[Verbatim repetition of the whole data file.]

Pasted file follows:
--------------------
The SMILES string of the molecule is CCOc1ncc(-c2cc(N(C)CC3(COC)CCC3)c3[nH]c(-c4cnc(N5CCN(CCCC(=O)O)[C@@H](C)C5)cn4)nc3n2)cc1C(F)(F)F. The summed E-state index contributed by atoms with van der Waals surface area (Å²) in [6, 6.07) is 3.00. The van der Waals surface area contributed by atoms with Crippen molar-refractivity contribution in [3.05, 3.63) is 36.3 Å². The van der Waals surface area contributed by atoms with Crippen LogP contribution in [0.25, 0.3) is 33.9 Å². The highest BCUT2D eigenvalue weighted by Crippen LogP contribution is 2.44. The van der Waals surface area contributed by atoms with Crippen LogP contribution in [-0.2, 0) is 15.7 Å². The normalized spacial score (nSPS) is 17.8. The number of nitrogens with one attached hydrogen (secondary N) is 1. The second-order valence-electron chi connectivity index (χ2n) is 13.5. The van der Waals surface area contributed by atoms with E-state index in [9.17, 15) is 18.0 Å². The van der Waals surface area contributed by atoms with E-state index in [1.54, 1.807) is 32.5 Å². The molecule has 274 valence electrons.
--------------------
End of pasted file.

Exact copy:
The SMILES string of the molecule is CCOc1ncc(-c2cc(N(C)CC3(COC)CCC3)c3[nH]c(-c4cnc(N5CCN(CCCC(=O)O)[C@@H](C)C5)cn4)nc3n2)cc1C(F)(F)F. The summed E-state index contributed by atoms with van der Waals surface area (Å²) in [6, 6.07) is 3.00. The van der Waals surface area contributed by atoms with Crippen molar-refractivity contribution in [3.05, 3.63) is 36.3 Å². The van der Waals surface area contributed by atoms with Crippen LogP contribution in [0.25, 0.3) is 33.9 Å². The highest BCUT2D eigenvalue weighted by Crippen LogP contribution is 2.44. The van der Waals surface area contributed by atoms with Crippen LogP contribution in [-0.2, 0) is 15.7 Å². The normalized spacial score (nSPS) is 17.8. The number of nitrogens with one attached hydrogen (secondary N) is 1. The second-order valence-electron chi connectivity index (χ2n) is 13.5. The van der Waals surface area contributed by atoms with E-state index in [9.17, 15) is 18.0 Å². The van der Waals surface area contributed by atoms with E-state index in [1.54, 1.807) is 32.5 Å². The molecule has 274 valence electrons.